Tip 6: After having tried it both ways, I have found that it really is better to use the back side of the cookie sheet, versus the regular side... especially if you don't have an offset spatula. I had no way to smooth it out and make it nice because my mom just had a flat cake spatula, not offset. I also had the edge curl up when I did it on the regular side. When I did it on the back side, I put pam on the pan, and then laid the wax paper over that so that it wouldn't slide around, and it worked perfectly.

English Toffee

I also made one of our family favorites, English Toffee. If any of you have ever tried to make toffee before, you know that it is VERY easy to burn. You have to get it to just the right tempurature and color. My recipe is actually a little bit different from the one that my mom uses. When she started making toffee forever ago, she used a recipe that didn't call for Karo syrup, but said she was burning it a lot. But then she found a recipe with KS, and it didn't burn anymore. Well, the first batch I made, I used a Ghirardelli recipe that I found, and it didn't call for KS and it turned out perfect. But I wanted the toffee a little thicker, so I called my mom to see how much butter and sugar she used per batch, and she told me she added KS as well. Since she couldn't really tell me the purpose of the KS, I decided that since what I was doing was working, why change it?! I also like the idea of having one less ingredient that would add even more sugar than is already called for. So I will give you both recipes, and if one doesn't work for you, try the other one. But I have to say, toffee is so scrumptious, and it really is so fast and easy. It's perfect to make for holiday treats as it is pretty inexpensive, and it's so easy to make a ton of batches. So this will definitely be a holiday staple for me, for years to come! Really quickly, another weird thing about the 2 different recipes is that my mom only cooks her to 290 degrees, but I go to about 300-302 degrees, and it still doesn't burn. I don't know how that works, but in all the recipes I have seen, and even on the candy thermometer, it says the hard crack stage is between 302 and 305 degrees F. On my second batch, I even looked at it at about 290, and it clearly wasn't ready to come off yet. So again, maybe that's the KS thing, and again, do whatever works best for you! You may have to experiment a little to find out what that is.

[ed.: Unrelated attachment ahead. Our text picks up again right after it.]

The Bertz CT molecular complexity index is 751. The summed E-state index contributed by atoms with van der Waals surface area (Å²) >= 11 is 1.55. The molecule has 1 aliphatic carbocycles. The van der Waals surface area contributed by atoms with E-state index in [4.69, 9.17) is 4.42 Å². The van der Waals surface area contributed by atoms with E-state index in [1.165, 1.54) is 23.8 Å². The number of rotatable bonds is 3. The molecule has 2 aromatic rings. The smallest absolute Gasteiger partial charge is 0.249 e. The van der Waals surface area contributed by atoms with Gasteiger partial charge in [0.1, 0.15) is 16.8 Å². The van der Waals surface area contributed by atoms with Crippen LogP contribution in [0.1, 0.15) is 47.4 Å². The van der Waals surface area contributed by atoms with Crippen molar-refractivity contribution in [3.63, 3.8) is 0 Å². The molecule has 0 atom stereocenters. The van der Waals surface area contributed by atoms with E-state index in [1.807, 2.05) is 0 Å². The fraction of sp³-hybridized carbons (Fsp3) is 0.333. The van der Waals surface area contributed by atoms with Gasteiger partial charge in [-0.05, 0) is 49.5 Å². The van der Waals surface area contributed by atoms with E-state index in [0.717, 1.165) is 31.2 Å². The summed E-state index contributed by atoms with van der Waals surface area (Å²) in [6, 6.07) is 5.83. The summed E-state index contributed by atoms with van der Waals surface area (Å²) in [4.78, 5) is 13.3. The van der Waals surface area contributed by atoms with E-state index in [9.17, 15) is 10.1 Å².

Ghirardelli English Toffee
(this is the recipe I like, I just double it for one batch for thicker toffee)
3/4 C pecans or almonds FINELY chopped
1 C butter (NOT margarine)
1 C sugar
2 Tbs water
1 tsp vanilla
1/8 tsp salt
1/2 cup chocolate chips (i love semi-sweet) or 8oz baking chocolate

preheat oven to 350 degrees. toast chopped nuts 6-8 minutes or until fragrant

line cookie sheet with foil
in a heavy sauce pan, cook butter until just melted, then add sugar, water and salt. Clip candy thermometer to side of pan and stir occasionally until temp reads 302 degrees F. It will be a dark golden brown. Immediately remove from heat, stir in vanilla. Pour mixture onto foil, spread out then let sit at room temp until hard, about 45 min.

Melt chocolate according to instructions, then spread over toffee.

Sprinkle nuts on top, then let set at room temp for about 1 hour until chocolate is set.

Break into pieces. Store covered at room temp for up to one month. (I like to store it in the fridge)

*These pictures were taken during my first batch, so you can see that it is spread thin. My second batch was able to be spread over more of the pan and was thicker.
* Another tip, be sure to watch the temp very closely, especially when it is nearing the desired temp, as it goes very fast near the end. On my second batch, I actually added the vanilla around 290 degrees, and the temp didn't rise as fast, I don't know if the vanilla had anything to do with it, but my second batch was better, I think. I am making a third batch today, so we will see how that one turns out.

Mom's English Toffee Recipe
1 lb real butter
2 C sugar
3/8 water
2 Tbs light corn/karo syrup
1 tsp vanilla
about 3/4 C crushed almonds
3/4 C choco chips (semi-sweet)

Follow instructions above. Add KS when add sugar and water. My mom cooks hers to about 290 degrees.

On either of these recipes, you can also add nuts to the toffee before it hardens, as well as on top of the chocolate.

Sour Cream Sugar Cookies

These are the best sugar cookies that I have ever had. They are nice and thick and always soft and chewy, and delicious!

Sour Cream Sugar Cookies

3 cups flour
1 cup sugar
1 tea salt
1 tea baking soda

1 cup butter
1 cup sour cream
1 egg
1 tea vanilla

Mix and refrigerate overnight

375 degrees F 8-10 min.

1/2 cup butter
a little milk
3-4 oz creme cheese
1/4 tea of vanilla
3 cups powedered sugar
pinch of salt

Roll 1/4 thick lots of flour use ungreased sheet

Frozen Hot Chocolate

This is such a fantastic treat! I love LOVE lOvE it!! It is one of the recipes that Serendipity in NYC is famous for (you know the restaurant in the movie Serendipity with John Cusack?)! It is especially great around the holidays as a small, festive dessert.

6 1/2 oz pieces of chocolates
2 tsp store bought hot chocolate mix (it's fun to try the creative flavors like chocolate cinnamon or caramel de leche, or dark chocolate!)
1 1/2 Tbs sugar
1 1/2 C milk
3 C ice
whipped cream
chocolate shavings